The short and simple answer is yes, 6G is needed. Internet traffic continues to grow exponentially, and with that proportionally more capacity will be needed for the foreseeable future. Of course, it does follow a certain logic; after 1, 2, 3, 4 and 5, one would be right expect 6. But what with all of the hype around 5G could 6G possibly do to top it? Well, to begin, 5G’s 100 Gbps will begin to look pretty paltry against 6G’s promised Terabits per second. But this doesn’t begin to describe the scale of the iceberg jutting above the surface. A simple change or upgrade to the air interface does not a mobile generation make. Rather, a generational shift must be witnessable across the entire network.
One of the defining features of so called “Telecom Grade” is that of the so called “Five Nines” or 99,999% availability or roughly an acceptable downtime rate of 10 hours per year.
This was relatively easy to deliver and guarantee back in the good old days of circuit switch connections. But as we moved to the wonderful world of packet switched connections, things became suddenly, simultaneously much less certain and much more complicated. To achieve that high availability number in a packet switched world, mobile networks need custom-built hardware. That is, until, the arrival of 5G. And as a necessary result, the price tag on that hardware, justified by its “Telecom Grade Reliability” stamp, has come at a very, very high. Add to that, and hand-in-glove with reliability, interoperability which must exist within several layers, requiring a great deal of standardization and co-operation between parties.
As any telecom observer knows and to much his chagrin, “Best Effort” has been the operative paradigm of mobile networks since the arrival of 3G. Ironically, Best Effort is precisely the opposite of Telecom Grade, and a non-Telecom Grade operative standard previously associated with things like Ethernet type networks. As these packet switched and IT type networks developed and evolved concurrently, today it’s quite difficult to tell the difference between them, though their cost structures on the hardware side have been quite considerably different. And so, with the arrival of 5G, that cost gap will, as well, have disappeared. While radio devices will have a big price difference between 5G and WiFi, that has much more to do with regulation than with Telecom Grade Reliability.
IT networks have many advantages. Typically, and quite unlike Telecom UEs, IT devices are generally backward compatible. For example, they will feature routers capable of dealing with both IPv4 and IPv6 addresses. Contrarily, there are no Telecom Grade products capable of dealing with 3G and 4G, excluding of course phones that must be able to hop them. As such, IT interfaces and protocols are much easier to use and their patenting schemes are also quite different and all come in at a lower cost.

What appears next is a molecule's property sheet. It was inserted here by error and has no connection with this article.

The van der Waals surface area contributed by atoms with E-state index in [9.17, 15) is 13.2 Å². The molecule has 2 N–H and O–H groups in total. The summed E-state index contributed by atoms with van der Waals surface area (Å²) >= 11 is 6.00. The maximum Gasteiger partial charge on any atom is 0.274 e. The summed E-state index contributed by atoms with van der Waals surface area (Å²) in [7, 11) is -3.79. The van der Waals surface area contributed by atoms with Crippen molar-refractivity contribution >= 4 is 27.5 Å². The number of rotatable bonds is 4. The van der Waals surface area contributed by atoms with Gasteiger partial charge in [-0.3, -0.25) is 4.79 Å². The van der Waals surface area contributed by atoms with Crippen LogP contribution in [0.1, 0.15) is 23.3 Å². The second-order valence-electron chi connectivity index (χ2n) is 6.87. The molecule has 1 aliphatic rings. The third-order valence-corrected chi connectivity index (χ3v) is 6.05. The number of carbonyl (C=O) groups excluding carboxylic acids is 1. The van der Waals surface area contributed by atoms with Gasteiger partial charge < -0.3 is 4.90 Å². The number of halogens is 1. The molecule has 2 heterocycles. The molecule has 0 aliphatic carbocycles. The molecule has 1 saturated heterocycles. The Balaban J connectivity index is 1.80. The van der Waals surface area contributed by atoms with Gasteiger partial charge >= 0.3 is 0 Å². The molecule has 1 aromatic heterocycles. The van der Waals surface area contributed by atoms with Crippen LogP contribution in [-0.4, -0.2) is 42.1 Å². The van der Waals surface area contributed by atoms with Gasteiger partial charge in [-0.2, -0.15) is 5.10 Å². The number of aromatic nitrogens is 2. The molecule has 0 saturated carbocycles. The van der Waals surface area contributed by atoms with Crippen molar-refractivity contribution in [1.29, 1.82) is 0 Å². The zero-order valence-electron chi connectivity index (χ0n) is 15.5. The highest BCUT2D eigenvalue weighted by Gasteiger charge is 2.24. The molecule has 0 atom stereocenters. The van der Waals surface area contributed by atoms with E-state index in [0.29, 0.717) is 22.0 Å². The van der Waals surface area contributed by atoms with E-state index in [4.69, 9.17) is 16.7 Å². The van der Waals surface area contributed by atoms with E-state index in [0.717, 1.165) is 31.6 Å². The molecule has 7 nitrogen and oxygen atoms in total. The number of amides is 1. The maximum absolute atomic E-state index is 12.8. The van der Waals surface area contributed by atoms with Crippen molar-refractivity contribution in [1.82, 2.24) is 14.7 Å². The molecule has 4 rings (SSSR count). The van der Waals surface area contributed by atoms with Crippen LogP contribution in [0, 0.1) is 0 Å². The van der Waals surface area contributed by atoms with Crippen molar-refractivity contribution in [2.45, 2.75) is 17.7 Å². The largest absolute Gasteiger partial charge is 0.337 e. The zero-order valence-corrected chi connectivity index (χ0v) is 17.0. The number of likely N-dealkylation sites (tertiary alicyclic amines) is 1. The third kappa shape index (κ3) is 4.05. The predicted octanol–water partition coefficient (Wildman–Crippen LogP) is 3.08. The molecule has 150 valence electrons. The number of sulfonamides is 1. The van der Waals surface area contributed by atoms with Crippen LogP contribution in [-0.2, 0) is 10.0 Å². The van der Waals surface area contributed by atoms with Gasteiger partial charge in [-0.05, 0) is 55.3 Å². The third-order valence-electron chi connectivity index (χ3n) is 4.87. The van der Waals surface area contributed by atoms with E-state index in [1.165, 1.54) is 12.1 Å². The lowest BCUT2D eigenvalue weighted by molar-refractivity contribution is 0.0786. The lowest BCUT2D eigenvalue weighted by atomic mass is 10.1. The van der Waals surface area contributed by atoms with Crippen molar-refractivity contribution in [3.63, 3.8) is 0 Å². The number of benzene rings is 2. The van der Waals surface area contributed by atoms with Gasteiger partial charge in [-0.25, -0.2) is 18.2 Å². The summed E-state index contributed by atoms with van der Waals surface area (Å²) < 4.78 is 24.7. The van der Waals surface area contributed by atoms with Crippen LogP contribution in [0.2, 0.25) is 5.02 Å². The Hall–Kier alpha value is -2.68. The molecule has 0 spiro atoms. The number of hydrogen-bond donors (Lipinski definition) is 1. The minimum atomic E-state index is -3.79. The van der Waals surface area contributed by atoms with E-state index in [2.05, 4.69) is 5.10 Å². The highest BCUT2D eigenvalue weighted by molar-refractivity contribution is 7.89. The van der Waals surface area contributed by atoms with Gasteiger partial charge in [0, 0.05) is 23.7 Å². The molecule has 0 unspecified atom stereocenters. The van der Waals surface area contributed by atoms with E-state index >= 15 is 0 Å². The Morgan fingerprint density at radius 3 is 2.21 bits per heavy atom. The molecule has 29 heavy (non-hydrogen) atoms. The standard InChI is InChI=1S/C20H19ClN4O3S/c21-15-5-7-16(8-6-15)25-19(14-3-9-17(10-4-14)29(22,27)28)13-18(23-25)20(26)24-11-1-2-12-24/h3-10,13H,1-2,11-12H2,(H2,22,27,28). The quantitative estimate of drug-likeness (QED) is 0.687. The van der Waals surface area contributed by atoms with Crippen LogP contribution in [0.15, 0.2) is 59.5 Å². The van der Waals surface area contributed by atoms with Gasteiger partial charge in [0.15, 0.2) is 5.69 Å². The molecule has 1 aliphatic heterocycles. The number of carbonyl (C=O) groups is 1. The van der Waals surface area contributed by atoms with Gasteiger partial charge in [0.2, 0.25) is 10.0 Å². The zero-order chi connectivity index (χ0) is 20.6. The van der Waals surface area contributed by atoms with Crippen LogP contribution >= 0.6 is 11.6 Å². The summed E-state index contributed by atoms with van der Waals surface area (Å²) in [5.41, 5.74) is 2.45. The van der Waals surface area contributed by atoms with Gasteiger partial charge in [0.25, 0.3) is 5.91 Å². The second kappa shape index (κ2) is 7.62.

In case it hasn’t already become quite apparent, despite their minimal aspirational differences, as seen through the lens of technological development (think web 3.0 vs. 4G), they are quite odd bedfellows. Yes, this a story of Kane vs. Abel; of incremental improvement vs. generational overlays; agile vs. waterfall development; of revolution vs. evolution.
As it happens, and despite the hype, the 5G air interface is actually very similar to that of 4G. But not with hardware. This is not where we find the uniqueness of these two generations. Rather, it’s all about the software, and here, the difference is to say the least major.
Virtualization not only radically changes the name of game in a quantum leap seen in no other generational step. It also means that there is there is no longer any longer what can be called Telecom Grade hardware. Rather, the very same Cloud infrastructure that runs the rest of the show will run the telecom network. And here’s the rub. This will provide us an opportunity to break out from telecom generation thinking. We no longer need to make investment decisions worth billion every decade, but we can have backwards compatible functionality and incremental improvement as a constant state. That is massively disruptive at very least. The idea that the very same Policy Control Function (PCF) can be used for 5G and 6G radio interfaces, and that the very same AMF can provide service for both “generations”, is to say the least, very compelling for Telecom entrepreneurs.
In college, at the end 80s, I remember asking our professors which one they thought would win, Ethernet or Telecom. This was after I realized that there are two cables doing basically the same thing in every office. The answer they gave was, frustratingly, we know. With 40 year of hindsight don’t know, an with very good reason. What are the strengths or benefits of either network.
Now I think we have an answer.
Telecom Grade may be gone, but new generations don’t mean changing everything, including (for good or ill) the acronyms. Fortunately, it will only mean being more granular in general development but most particularly in mobile networks. This will not only make network investment decisions easier, but also increase the pace of technological development in the mobile space. Yes there will be a 6G air interface, but thanks to 5G, it will not need any new network functions, or at least to say no new basic functionality. Rather it will be able to be simple improved in the very same way that today’s clouds services are.